Trump’s EPA could ask the DC Circuit for a so-called “voluntary remand,” a motion that would essentially halt the case while the EPA reviews the complaints, according to Michael Gerrard, the director of the Sabin Center for Climate Change Law at Columbia Law School. The EPA could then take its time to review the case, basically stalling the enforcement of the CPP’s carbon-cutting requirements. But a group of attorneys general from several states — liberal and conservative ones — wrote a letter to Trump in December vowing to bring the administration to court if that were to happen.
“Be assured that we would vigorously oppose in court any attempt to remand the Clean Power Plan back to EPA so late in the litigation, and prior to a decision from the Court on the merits of the claims,” the letter read.
If the EPA waited for the DC Circuit to rule, and then decided to scrap the CPP altogether, lawsuits would still abound. That’s because the EPA has a legal obligation to curb greenhouse gas emissions based on a 2007 Supreme Court decision that defined those emissions are “air pollutants” under the Clean Air Act. In that ruling, the Supreme Court also asked the EPA to determine whether these pollutants can endanger public health and welfare. In 2009, the EPA issued the so-called endangerment finding — the finding, based on scientific evidence, that CO2 and five other global warming pollutants are dangerous for the public. That finding was at the base of Obama’s entire environmental policy.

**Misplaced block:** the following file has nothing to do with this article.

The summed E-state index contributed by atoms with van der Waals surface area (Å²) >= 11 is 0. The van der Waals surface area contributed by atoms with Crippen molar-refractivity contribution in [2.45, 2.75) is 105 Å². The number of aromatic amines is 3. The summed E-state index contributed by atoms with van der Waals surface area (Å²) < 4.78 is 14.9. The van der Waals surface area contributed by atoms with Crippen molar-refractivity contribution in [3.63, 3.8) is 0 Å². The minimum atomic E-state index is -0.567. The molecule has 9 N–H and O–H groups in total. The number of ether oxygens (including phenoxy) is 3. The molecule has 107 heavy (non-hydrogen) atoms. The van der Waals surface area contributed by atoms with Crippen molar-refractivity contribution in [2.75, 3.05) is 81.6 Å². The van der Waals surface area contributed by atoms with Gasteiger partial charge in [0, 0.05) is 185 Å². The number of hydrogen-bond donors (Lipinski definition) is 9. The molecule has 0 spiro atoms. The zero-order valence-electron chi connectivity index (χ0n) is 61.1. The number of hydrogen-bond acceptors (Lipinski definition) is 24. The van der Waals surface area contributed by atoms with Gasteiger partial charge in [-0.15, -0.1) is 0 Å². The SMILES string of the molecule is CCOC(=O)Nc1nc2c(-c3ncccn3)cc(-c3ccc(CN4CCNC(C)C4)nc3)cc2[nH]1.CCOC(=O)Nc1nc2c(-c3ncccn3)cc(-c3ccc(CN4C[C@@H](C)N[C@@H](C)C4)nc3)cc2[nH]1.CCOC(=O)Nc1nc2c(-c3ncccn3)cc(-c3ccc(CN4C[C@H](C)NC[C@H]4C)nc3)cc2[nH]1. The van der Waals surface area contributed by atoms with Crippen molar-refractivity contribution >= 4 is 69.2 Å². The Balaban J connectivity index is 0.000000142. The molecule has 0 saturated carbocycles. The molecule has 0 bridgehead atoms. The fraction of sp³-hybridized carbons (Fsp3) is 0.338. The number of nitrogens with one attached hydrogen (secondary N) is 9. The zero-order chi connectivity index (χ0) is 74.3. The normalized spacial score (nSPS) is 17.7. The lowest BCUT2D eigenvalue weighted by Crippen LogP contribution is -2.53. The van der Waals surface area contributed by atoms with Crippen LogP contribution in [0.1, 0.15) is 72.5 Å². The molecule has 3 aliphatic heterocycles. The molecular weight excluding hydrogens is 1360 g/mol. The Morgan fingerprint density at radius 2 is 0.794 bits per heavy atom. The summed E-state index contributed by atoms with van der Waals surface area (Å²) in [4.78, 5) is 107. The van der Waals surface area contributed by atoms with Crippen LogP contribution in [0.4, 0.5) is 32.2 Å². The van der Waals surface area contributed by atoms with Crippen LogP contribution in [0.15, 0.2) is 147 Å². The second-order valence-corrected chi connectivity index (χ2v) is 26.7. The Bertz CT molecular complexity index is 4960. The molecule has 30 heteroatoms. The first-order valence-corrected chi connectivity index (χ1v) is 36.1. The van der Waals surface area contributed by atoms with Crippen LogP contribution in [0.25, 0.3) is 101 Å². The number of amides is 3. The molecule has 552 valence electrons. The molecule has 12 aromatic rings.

If Scott Pruitt’s EPA tried to roll back the endangerment finding, the Natural Resources Defense Council would sue them, says David Doniger, the director of NRDC’s Climate & Clean Air Program. And the NRDC would probably win, according to legal experts. “I think it would be really difficult to roll back the endangerment finding,” says Vicki Arroyo, the executive director of the Georgetown Climate Center at Georgetown Law. “It would be really difficult at this stage to argue in a legally defensible manner that there is not endangerment given what we’re seeing with the Greenland ice melt, Antarctica, the more frequent severe storms, long droughts — many of which have been connected to human responsibility for CO2 and other climate-related emissions.”